So there it is, Daimler’s beacon of hope. The electric GLA-Class was presented by a rather young team and personalities from the social media scene, among others. None of them are proven electric professionals, which is why the statements here and there left a certain frown on the face. The scripted influencers told us that the car was incredibly quiet on the road – one would hardly expect anything else from an electric car. More often, the influencers’ hyped presentation makes you wonder “whiskey tango foxtrot”. We’re probably just old-fashioned, but prefer a slightly stuttering CEO now and then in front of a black background and video screen.
Butter by the fishes: is the EQA competitive?
That will only become clear after a test drive. In fact, the small electric Benz enters the race with a proud and extremely self-confident chest. At least the key figures promise a certain competitiveness: 66.5 kWh battery, front-wheel drive with 140 kW (around 190 hp) of power and a torque of 375 Nm. These are not really outstanding values for an electric car, but they are certainly promising. A Hyundai Kona, although somewhat smaller at around 4.2 metres, has hardly worse values. And to anticipate the burning question: with a starting price of 47,550.50 euros (before subsidies), the EQA 250 is no bargain either, because the list of surcharges, as we have learned over the years, is quite long at Daimler.
No experiments. The EQA is nothing more than a somewhat spruced-up GLA. This makes it clear that the car, just like its big brother, the EQC, has to contend with certain adversities from the world of combustion engines. For example, there will probably be no frunk here either. This seems to be the case with German premium manufacturers, like the cup holders in the old days. The German versions were also very slow to catch on. The interior makes a high-quality impression, just as we have come to know and appreciate in the EQC. With a length of 4.46 metres, the EQA is of course somewhat smaller than its big brother, but the (optional) equipment includes all the gimmicks of the luxury class. With full equipment, this is not likely to come cheap.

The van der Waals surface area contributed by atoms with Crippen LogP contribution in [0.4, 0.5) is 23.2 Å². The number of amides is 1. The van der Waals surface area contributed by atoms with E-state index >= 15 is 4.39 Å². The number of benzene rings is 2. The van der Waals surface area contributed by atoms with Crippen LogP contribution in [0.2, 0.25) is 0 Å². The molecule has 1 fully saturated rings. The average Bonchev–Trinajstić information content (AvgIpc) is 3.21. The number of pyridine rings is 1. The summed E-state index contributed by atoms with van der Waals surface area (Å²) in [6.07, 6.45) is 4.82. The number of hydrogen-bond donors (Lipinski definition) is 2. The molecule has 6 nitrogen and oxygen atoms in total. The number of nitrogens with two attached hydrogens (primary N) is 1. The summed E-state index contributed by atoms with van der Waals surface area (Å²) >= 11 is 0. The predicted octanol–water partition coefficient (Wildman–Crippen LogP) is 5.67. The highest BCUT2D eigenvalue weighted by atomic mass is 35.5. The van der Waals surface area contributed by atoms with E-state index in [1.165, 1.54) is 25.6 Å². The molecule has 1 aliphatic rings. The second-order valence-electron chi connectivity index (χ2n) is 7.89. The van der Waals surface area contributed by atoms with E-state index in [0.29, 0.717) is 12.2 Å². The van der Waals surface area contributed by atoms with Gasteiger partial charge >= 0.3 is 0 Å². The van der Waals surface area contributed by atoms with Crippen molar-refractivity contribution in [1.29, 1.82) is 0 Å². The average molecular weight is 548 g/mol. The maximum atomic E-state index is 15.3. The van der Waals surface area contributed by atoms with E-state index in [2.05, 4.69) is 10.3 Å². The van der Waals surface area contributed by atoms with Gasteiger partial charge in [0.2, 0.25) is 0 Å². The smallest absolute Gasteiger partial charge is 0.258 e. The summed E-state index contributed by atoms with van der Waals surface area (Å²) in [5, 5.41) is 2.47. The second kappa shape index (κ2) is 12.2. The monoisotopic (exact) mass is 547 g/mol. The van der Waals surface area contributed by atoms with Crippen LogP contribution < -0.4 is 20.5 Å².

Technology and more
At the presentation, it was emphasised that the car comes with a heat pump as standard. With this and the reference to the eSUV’s “wind resistance” (cd value of 0.28), the increased efficiency of the newcomer is also evoked. And it should be more efficient than its big brother, because at just over 2 tonnes, the weight of the “little” Benz is well above the class standard. With a WLTP range of 420 kilometres and an average consumption of 15.7 kWh, the company wants to document that it has caught up with the electric vanguard. Daimler even goes so far as to state an “NEDC” range of 486 kilometres. How much is left in reality remains to be “experienced”, but we expect it to be well under 400 kilometres.
How do I charge the Stromer, and where? Questions that naturally become important at Daimler, in contrast to Tesla’s disdainful US competition. They have their own fast-charging network that can charge the vehicles at lightning speed. Daimler is part of the IONITY network, so naturally there are not so many stations. Direct current charging is supposed to be possible with a maximum of 100 kW and alternating current charging is possible with 11 kW. The big brother was not able to do that at first. However, DC charging is a suboptimal value compared to the purchase price.
The top speed of the eSUV is supposed to be the class-standard 160 km/h. For those who expect a bit more power, Daimler has announced an all-wheel-drive version with 200 kW (270 hp) and a larger battery. The basic version will probably cost more than a well-equipped Tesla Model Y Performance.
e-engine says: no surprises from Mercedes, but theoretically a solid Stromer that at least makes it easier to get started in Mercedes electromobility, brand “the best or nothing“. After subsidies, the EQA 250 costs just under 39,000 euros. However, the competitors are hardly less attractive. At around 48,000 euros in the basic version, the EQA competes directly with the barely more expensive VW ID.4, the cheaper VW ID.3, the beautifully designed Škoda ENYAQ and, of course, the usual suspects from Korea.
Although a Hyundai Kona doesn’t shine as brightly, its inner values and proven efficiency are hard to beat, and the IONIQ line will be debuting soon. That leaves Tesla. The Model Y Long Range Plus starts at around 58,000 euros, but has (almost) everything possible on board. A well-equipped EQA will cost about the same, except that Tesla delivers benchmarks that will make the new EQA look old when it comes out. It will not be easy for the EQA 250. The market launch is, and this is a novelty, already on 4 February.
Text: Bernd Maier-Leppla